Harris picked up his “Thumper” nickname as an El Dorado Wildcat and lived up to it as a Razorback.
Long-time UA assistant coach and Razorback Foundation president Harold Horton said Harris’ motor never shut off.
“In tackling drills, we’d count off the guys in the line,” Horton said. “Nobody wanted to be paired against Wayne.”
Said Broyles to the Arkansas Democrat-Gazette in 2004, “I don’t think anybody that’s ever played linebacker had more ability than Wayne to make plays all over the field. He weighed 190, but when he tackled you, you thought a 260-pounder had hit you.”
Harris’ legend grew in 1959 when his hit on SMU’s Don Meredith knocked the quarterback out.
“It’s hard to see your receivers when your eyeballs are in the back of your head,” then Arkansas linebackers coach Wison Matthews said at the time.
Harris earned virtually every honor the UA can bestow on a football player. He was named to the All-Century team in 1994, the school’s all-decade team of the 1960s and is in the UA Hall of Honor (1989).
He was inducted into the Canadian Football Hall of Fame in 1976, the Arkansas Sports Hall of Fame in 1981, made the Stampeders’ Wall of Fame in 1985, and the College Football Hall of Fame in 2004.
Harris played on three Grey Cup finalists with Calgary and took down MVP honors when the Stampeders won the title in 1971 with a 14-11 victory over Toronto.
He was a CFL West all-star 11 consecutive seasons, a league all-star eight times and was voted lineman of the year in the league a record four times. The Stampeders retired his No. 55 jersey in 1973, the year after his retirement.
In 2006 polling by The Sporting News, Harris finished No. 9 in voting for the top 50 Canadian Football League players of all time. He was the highest-ranked player on the list who only played defense.
Tributes poured out upon his death in 2015.
“Wayne Harris was a great player who meant so much to this franchise and to this city,” said Stampeders president Gordon Norrie. “He was also a great man who will be missed and on behalf of the Stampeders organization, I extend sympathies to Wayne’s wife Anne and his children Wayne Jr., Cooper, Heather-Ann and Wynelle.”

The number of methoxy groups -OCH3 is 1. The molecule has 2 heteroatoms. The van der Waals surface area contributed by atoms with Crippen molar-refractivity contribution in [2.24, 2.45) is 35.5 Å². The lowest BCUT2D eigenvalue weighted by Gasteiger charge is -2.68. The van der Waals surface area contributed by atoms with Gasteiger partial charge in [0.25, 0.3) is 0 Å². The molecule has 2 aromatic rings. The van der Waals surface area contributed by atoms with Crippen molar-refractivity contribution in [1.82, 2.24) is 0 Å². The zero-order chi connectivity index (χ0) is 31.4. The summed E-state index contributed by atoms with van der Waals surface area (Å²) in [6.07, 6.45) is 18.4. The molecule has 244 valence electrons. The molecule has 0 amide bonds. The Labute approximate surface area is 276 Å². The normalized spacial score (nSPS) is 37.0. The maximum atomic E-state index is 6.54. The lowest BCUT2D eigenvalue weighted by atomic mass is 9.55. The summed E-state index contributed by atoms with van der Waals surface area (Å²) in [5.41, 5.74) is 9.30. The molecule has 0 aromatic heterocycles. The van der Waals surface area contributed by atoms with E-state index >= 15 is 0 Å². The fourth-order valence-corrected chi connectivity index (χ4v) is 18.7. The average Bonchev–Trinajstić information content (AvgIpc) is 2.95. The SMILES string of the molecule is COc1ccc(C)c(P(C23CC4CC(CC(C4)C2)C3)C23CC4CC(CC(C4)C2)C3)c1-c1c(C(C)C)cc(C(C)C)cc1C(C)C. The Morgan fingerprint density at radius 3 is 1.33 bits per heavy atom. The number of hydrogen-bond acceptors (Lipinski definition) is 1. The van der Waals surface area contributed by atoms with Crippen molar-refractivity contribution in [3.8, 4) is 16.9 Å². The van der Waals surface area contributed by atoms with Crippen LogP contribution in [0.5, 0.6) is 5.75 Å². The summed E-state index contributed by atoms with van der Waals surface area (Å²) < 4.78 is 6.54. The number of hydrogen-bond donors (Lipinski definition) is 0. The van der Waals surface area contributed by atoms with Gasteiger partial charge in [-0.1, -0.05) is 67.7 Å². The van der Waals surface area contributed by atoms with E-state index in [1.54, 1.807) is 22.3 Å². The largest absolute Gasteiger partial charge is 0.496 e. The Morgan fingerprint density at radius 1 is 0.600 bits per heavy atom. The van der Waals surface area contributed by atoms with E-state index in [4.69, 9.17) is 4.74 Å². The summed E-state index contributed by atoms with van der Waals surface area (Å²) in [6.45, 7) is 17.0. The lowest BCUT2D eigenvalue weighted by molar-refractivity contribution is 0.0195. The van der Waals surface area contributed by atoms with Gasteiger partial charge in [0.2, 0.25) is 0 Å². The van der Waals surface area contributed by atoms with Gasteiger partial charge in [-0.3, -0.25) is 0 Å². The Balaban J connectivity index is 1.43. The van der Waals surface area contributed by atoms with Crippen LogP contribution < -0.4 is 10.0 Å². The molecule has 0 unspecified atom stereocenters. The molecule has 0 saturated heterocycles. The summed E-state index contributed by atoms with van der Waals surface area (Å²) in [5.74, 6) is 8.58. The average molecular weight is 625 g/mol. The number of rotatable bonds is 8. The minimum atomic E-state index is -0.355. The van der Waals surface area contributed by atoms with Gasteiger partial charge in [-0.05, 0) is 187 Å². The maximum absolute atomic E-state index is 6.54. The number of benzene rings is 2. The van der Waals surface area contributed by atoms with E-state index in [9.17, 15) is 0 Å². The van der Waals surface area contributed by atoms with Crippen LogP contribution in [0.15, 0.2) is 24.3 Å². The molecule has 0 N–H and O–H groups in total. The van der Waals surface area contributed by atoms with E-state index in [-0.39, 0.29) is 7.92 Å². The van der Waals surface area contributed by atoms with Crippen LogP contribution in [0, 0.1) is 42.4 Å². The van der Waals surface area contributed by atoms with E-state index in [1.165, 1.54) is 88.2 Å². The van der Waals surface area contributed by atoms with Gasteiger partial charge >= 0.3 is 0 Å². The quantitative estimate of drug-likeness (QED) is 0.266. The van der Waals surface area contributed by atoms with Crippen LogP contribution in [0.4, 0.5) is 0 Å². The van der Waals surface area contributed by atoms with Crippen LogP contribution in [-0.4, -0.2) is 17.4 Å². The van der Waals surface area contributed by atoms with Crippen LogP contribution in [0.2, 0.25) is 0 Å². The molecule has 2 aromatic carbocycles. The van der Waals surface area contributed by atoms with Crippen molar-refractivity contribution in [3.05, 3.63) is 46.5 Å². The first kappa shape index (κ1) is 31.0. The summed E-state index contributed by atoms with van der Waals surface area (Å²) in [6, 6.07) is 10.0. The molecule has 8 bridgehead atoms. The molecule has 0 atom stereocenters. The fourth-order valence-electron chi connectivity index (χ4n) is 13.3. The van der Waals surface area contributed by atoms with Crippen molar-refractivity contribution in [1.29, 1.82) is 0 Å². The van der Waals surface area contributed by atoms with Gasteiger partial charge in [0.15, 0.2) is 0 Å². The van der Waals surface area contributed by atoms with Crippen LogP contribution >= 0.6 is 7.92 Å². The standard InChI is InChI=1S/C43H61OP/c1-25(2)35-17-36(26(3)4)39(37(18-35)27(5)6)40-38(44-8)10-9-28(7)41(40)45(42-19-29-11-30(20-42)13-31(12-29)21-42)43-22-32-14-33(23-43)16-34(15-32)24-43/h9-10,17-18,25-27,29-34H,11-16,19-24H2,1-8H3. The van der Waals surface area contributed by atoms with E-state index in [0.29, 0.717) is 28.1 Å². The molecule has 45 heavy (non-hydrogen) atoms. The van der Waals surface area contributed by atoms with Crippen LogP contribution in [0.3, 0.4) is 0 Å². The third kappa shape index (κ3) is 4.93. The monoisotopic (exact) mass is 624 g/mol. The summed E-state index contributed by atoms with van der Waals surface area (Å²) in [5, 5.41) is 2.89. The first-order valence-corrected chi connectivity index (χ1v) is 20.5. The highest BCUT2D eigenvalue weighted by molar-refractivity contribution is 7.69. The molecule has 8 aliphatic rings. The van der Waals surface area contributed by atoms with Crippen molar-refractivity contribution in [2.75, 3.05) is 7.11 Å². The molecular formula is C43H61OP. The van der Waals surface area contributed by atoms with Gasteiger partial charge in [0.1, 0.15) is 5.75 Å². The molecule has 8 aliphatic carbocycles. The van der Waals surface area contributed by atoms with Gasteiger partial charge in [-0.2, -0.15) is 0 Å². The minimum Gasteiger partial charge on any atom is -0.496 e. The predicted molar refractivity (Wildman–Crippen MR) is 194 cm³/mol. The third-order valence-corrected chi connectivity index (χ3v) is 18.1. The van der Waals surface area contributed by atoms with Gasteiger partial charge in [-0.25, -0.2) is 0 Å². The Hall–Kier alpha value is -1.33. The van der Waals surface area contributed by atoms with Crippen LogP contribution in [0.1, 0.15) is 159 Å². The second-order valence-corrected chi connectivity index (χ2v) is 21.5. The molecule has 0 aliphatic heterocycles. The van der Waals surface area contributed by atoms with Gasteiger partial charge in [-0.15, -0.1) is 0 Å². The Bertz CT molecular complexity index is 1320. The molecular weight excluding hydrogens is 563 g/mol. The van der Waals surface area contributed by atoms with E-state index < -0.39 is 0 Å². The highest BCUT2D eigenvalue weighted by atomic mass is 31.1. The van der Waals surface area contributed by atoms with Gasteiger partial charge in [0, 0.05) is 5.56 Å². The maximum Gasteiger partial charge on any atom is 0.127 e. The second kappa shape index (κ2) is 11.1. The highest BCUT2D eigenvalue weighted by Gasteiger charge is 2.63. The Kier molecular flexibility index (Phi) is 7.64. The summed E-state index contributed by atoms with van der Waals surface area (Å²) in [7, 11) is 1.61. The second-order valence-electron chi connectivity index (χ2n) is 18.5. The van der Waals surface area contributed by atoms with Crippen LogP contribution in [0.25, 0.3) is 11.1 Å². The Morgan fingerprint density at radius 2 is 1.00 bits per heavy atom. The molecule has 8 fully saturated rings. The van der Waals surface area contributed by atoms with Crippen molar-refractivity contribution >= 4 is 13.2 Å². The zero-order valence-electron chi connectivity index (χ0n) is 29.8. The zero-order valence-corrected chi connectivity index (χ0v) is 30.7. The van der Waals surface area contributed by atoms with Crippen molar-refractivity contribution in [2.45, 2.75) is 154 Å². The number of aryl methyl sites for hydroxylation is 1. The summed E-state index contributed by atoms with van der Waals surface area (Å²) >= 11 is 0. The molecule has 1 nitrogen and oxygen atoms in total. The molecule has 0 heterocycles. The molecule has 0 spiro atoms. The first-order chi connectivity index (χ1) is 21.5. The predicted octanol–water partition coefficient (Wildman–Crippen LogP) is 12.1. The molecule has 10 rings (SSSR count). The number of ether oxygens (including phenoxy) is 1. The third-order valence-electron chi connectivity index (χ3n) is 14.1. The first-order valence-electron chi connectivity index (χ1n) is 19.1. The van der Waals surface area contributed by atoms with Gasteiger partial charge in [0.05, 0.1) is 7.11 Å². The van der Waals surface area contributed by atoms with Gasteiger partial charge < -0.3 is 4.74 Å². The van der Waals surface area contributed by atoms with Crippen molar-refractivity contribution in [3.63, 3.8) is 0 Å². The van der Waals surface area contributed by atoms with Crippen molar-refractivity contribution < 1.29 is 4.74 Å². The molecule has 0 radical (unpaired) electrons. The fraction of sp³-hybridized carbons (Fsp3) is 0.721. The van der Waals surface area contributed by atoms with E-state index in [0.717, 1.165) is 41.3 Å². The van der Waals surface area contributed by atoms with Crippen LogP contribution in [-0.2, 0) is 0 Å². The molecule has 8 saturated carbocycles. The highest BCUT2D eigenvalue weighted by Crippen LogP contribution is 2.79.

Wayne Harris Jr., the head coach for the University of Calgary football team since 2015, led the Dinos to the Vanier Cup Championship last fall.
The Globe and Mail of Canada wrote a glowing feature on Harris after his passing.
Included in the piece is this passage: “Those who knew him better spoke of the man behind the accolades, whose professionalism was unwavering. He never trash-talked or raised his voice in a game, never lost control and never took a cheap shot at an opposing player. He also revolutionized the middle linebacker position.
“Before Mr. Harris, the men in the middle were an extension of the defensive line. They relied on size and blunt force to do the job; Mr. Harris was all about the quick strike and being able to run from one sideline to the other to tackle the ball carrier – for a loss.”
The newspaper quoted Stampeder defender Craig Koinzan, a teammate, who said Harris was as much of a gentleman as could be found on a football field.
“He wasn’t very emotional,” Koinzan said. “He was in control in the huddle; in control on the field. … You could always count on him to be there. I was his backup at middle linebacker, but I never played a down because he never missed a play.”
Said Harris Jr. in the article, “I’ve seen game film of my dad in action. What was impressive to me was how he was always around the football. He had a nose for it.”
And when Harris arrived, he usually came with a thump.